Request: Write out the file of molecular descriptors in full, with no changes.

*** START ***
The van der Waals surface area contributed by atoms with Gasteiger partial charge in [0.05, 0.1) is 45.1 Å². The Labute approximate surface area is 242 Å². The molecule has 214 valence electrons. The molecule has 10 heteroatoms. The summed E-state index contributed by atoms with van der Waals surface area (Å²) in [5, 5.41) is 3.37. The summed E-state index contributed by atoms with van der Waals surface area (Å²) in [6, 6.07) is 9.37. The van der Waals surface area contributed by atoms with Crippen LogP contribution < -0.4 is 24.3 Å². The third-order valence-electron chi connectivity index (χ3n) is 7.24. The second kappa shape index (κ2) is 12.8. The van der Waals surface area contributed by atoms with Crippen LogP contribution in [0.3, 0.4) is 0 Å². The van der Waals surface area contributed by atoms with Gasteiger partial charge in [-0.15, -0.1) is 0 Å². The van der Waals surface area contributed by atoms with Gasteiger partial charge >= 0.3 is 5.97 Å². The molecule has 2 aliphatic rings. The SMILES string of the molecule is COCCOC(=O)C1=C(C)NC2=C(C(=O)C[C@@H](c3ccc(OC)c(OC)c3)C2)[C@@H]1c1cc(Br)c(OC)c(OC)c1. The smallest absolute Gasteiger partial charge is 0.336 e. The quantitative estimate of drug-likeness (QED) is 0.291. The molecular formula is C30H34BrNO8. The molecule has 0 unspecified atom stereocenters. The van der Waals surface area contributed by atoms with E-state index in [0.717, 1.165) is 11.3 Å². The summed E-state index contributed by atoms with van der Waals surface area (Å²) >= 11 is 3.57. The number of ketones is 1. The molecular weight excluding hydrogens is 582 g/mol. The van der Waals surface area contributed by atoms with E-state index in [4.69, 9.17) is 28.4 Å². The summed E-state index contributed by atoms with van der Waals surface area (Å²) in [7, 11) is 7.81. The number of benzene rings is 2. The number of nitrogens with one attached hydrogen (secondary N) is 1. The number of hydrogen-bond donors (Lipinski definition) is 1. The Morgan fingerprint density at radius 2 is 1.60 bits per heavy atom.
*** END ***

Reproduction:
The van der Waals surface area contributed by atoms with Gasteiger partial charge in [0.05, 0.1) is 45.1 Å². The Labute approximate surface area is 242 Å². The molecule has 214 valence electrons. The molecule has 10 heteroatoms. The summed E-state index contributed by atoms with van der Waals surface area (Å²) in [5, 5.41) is 3.37. The summed E-state index contributed by atoms with van der Waals surface area (Å²) in [6, 6.07) is 9.37. The van der Waals surface area contributed by atoms with Crippen LogP contribution < -0.4 is 24.3 Å². The third-order valence-electron chi connectivity index (χ3n) is 7.24. The second kappa shape index (κ2) is 12.8. The van der Waals surface area contributed by atoms with Crippen LogP contribution in [0.3, 0.4) is 0 Å². The van der Waals surface area contributed by atoms with Gasteiger partial charge in [-0.15, -0.1) is 0 Å². The van der Waals surface area contributed by atoms with Gasteiger partial charge >= 0.3 is 5.97 Å². The molecule has 2 aliphatic rings. The SMILES string of the molecule is COCCOC(=O)C1=C(C)NC2=C(C(=O)C[C@@H](c3ccc(OC)c(OC)c3)C2)[C@@H]1c1cc(Br)c(OC)c(OC)c1. The smallest absolute Gasteiger partial charge is 0.336 e. The quantitative estimate of drug-likeness (QED) is 0.291. The molecular formula is C30H34BrNO8. The molecule has 0 unspecified atom stereocenters. The van der Waals surface area contributed by atoms with E-state index in [0.717, 1.165) is 11.3 Å². The summed E-state index contributed by atoms with van der Waals surface area (Å²) >= 11 is 3.57. The number of ketones is 1. The molecular weight excluding hydrogens is 582 g/mol. The van der Waals surface area contributed by atoms with E-state index in [4.69, 9.17) is 28.4 Å². The summed E-state index contributed by atoms with van der Waals surface area (Å²) in [7, 11) is 7.81. The number of benzene rings is 2. The number of nitrogens with one attached hydrogen (secondary N) is 1. The number of hydrogen-bond donors (Lipinski definition) is 1. The Morgan fingerprint density at radius 2 is 1.60 bits per heavy atom.